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House Set To Vote On GOP Tax Bill On Tuesday


Congressional Republicans appear to be on the cusp of a major legislative victory. The House plans to vote on the GOP tax bill tomorrow. It could be through the Senate and on its way to President Trump soon after that. The bill's path was cleared by the support of a skeptical Republican who surprised a lot of people when he changed his mind Friday. NPR's Kelsey Snell is at the Capitol. Hi, Kelsey.


SUAREZ: We're talking about Tennessee Republican Bob Corker. He was the only Republican to vote against the original bill in the Senate. Now he's going to support the final version. Kelsey, the switch has been controversial. Why?

SNELL: Sure. So Corker announced that he would support the bill on Friday after saying he was adamantly opposed to the Senate bill because he was worried that it could increase the deficit. So when he decided he would support the bill, it raised a lot of eyebrows. There was speculation that Corker switched his vote because of a provision that would benefit certain businesses that incur a lot of debt like real estate developers and big manufacturers. Now, all of that raised some attention because Corker's business background has a history of real estate and construction investments. This was not in the Senate bill that Corker voted against, but it was in a version of the tax bill that passed the House before the Senate bill.

SUAREZ: Have we been able to learn how and why this was added to the bill, this new provision?

SNELL: So it wasn't so much added as it was included in the final product that was created as negotiators from the House and the Senate combined those two bills. So the two pieces of legislation that passed the House and Senate had really different approaches to making sure that businesses of all kinds paid a similar tax rate.

So what they did is they kind of knit the two together - took a little from the Senate and a little from the House. And Corker has denied that this change was what, you know, helped him decide. He issued a lengthy statement refuting that idea. He said he wasn't on the committee that wrote the final bill, and he wrote to Senator Orrin Hatch, who's the chairman of the Finance Committee - that's the group of people that wrote the Senate bill - to explain how the provision was added.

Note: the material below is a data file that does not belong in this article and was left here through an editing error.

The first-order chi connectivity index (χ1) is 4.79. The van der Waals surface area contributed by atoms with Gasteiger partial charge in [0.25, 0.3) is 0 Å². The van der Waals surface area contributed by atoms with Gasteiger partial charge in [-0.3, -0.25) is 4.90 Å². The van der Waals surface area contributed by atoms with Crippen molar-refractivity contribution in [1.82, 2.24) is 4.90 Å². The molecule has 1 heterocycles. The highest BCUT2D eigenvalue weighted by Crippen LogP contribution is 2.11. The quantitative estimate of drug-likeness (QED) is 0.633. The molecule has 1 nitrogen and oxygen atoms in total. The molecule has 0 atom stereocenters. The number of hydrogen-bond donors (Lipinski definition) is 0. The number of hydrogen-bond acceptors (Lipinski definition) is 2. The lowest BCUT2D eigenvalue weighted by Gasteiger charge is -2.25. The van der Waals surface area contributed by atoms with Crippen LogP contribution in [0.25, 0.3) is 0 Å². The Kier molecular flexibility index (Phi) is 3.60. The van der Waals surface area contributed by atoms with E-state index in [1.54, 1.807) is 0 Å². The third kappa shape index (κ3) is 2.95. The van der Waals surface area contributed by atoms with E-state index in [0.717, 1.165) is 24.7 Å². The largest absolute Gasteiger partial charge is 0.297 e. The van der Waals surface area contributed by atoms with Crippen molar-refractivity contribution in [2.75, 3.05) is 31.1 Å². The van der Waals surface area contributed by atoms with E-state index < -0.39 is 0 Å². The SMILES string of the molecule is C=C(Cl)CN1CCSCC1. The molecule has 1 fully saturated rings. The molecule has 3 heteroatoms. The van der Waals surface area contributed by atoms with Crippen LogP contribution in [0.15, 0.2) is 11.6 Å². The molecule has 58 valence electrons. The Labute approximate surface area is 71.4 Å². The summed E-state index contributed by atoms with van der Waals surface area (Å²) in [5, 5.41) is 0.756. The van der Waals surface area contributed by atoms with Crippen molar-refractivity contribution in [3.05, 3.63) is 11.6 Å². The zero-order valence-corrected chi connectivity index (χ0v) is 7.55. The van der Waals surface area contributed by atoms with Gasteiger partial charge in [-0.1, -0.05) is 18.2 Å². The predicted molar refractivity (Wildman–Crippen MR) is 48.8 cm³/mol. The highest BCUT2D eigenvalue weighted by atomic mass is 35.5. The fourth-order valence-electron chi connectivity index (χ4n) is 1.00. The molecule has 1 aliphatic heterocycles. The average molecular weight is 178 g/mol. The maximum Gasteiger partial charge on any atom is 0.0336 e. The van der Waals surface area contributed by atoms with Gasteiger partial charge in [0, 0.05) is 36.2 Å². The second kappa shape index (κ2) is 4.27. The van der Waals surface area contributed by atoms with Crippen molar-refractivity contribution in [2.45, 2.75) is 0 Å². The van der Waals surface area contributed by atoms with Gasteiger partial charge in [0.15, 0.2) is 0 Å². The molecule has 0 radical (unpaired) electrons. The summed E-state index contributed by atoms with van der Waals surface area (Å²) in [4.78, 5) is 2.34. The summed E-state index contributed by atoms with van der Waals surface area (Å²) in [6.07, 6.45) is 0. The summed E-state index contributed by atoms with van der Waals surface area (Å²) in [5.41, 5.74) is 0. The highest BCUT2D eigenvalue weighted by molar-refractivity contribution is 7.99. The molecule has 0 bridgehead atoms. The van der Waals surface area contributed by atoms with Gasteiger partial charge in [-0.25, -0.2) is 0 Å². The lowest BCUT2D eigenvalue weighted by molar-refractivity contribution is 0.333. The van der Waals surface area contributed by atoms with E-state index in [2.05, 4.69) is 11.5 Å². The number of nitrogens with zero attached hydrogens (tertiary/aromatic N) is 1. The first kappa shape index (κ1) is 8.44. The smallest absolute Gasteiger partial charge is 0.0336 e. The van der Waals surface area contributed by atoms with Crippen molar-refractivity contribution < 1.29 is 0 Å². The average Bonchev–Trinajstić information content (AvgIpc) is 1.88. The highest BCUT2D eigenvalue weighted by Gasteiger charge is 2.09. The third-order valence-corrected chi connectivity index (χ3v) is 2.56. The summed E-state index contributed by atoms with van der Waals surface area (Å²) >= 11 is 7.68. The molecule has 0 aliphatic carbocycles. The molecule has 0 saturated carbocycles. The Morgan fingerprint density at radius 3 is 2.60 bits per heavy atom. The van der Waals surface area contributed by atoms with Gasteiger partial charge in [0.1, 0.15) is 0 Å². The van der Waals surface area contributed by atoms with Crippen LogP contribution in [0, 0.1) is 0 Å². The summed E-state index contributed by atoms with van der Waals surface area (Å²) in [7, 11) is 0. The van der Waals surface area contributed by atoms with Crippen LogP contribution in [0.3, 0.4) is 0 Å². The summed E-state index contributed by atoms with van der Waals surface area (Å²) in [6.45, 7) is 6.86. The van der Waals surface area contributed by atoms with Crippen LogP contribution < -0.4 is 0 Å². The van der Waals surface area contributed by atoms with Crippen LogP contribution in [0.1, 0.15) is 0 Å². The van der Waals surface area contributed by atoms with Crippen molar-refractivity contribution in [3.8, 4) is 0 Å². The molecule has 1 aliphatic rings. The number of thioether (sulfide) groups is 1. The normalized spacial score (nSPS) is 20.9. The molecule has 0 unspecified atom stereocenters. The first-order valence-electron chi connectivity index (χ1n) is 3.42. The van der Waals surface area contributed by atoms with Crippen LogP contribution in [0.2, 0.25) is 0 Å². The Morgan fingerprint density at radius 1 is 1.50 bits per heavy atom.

Hatch responded today, saying that negotiations built the tax bill by combining measures from both the House and the Senate, and what wound up in the final bill looked a lot like a provision in the House that was supposed to make it so these big businesses that create a lot of debt were actually treated the same way as other businesses that don't need a lot of debt to exist.

SUAREZ: Well, these suspicions, these questions have been raised. Are we altogether sure that that provision would in fact benefit Corker?

SNELL: So it's hard to know, but Corker does have a history of working in the real estate business. And it is possible that Corker could see a benefit under the bill. And so could a lot of other people, including President Trump and many other lawmakers. This is kind of one of those complicated things about writing a tax bill. It's one - it's a situation where there are winners, and there are losers. And lawmakers and - many of whom who have complicated business backgrounds - get to decide how the tax code is structured. So controversies like this are bound to pop up when you're writing a tax piece of legislation.

SUAREZ: NPR congressional reporter Kelsey Snell - Kelsey, thanks a lot.

SNELL: Thank you. Transcript provided by NPR, Copyright NPR.

Kelsey Snell is a Congressional correspondent for NPR. She has covered Congress since 2010 for outlets including The Washington Post, Politico and National Journal. She has covered elections and Congress with a reporting specialty in budget, tax and economic policy. She has a graduate degree in journalism from the Medill School of Journalism at Northwestern University in Evanston, Ill. and an undergraduate degree in political science from DePaul University in Chicago.
Ray Suarez
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